Business Matters

Mason’s Deb Crawford explains university’s role in tech talent pipeline

Dr. Deb Crawford, Vice President for Research at George Mason University. Photo by Lathan Goumas/Strategic Communications

George Mason University’s Deborah Crawford appeared on the “Kojo Nnamdi Show” on WAMU-88.5 FM on Thursday as part of a panel discussing the impact of Amazon’s arrival on the technology skills shortage in the metropolitan Washington, D.C., area.

Crawford, who is Mason’s vice president for research, innovation and economic impact, said she had no doubt that Mason and the other regional universities working together with local business leaders will help meet the demand.

“At Mason, we’re very excited about Amazon’s arrival,” said Crawford, who was joined for the hour-long broadcast by Jason Miller, chief executive of the Greater Washington Partnership; Evan Lesser, founder and president of Clearance Jobs; and Stuart Anderson, executive director of the National Foundation for American Policy. “Mason is a research university. Part of our mission is working with corporations in the region and also creating new tech ventures. We’re very excited about the possibilities Amazon brings, particularly in the consumer market.”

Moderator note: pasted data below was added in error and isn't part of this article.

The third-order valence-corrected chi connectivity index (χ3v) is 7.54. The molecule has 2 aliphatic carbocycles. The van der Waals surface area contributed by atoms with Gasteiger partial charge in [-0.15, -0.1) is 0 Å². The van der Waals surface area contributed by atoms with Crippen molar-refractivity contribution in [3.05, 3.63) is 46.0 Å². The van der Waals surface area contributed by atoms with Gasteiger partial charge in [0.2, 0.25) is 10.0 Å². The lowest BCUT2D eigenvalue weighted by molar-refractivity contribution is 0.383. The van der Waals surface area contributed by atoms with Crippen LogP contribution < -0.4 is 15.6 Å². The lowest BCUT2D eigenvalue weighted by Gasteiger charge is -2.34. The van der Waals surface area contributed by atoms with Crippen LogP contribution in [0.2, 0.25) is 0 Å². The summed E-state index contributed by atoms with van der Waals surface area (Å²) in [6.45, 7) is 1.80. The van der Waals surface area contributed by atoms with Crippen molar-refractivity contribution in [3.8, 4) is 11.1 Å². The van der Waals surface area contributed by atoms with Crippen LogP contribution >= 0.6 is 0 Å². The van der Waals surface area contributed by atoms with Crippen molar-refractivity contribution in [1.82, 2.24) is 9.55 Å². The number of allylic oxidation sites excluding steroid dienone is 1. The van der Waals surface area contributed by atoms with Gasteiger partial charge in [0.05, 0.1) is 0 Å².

Noting that the metropolitan Washington, D.C., area trails only the San Francisco Bay area and New York City in tech talent size, Miller said regional universities like Mason will be critical in the “up-skilling and re-skilling” of the workforce to equip them with the technical skills necessary in today’s digital economy.

“We know that universities, community colleges and the K-12 system need to do more,” Miller said. “The one thing we’ve done is bring together the 12 largest universities in Maryland, Virginia and the District to really focus on the digital tech skills that employers across all industries and across all job types need today.”

Amazon’s second headquarters in Crystal City is expected to bring more than 25,000 high-paying jobs to Northern Virginia.

“Our students are very excited about the employment opportunities that are arising,” Crawford said. “As a result, we’ve seen tremendous growth in enrollment in our tech programs, both in undergraduate and graduate levels.”

Mason plans to invest $250 million in its Arlington Campus over the next five years, adding 1,000 faculty members and enlarging the campus to 1.2 million square feet. The number of students enrolled in computing majors is expected to more than double to 15,000 by 2024, Crawford said. Additionally, Mason plans to expand its online presence, allowing working adults the opportunity to complete a college degree, while also making sure that education remains accessible and affordable to community college students who transfer to Mason through programs like the ADVANCE partnership with Northern Virginia Community College.

“I think the biggest challenge,” Crawford said, “is just producing the number of new tech workers that employers need.”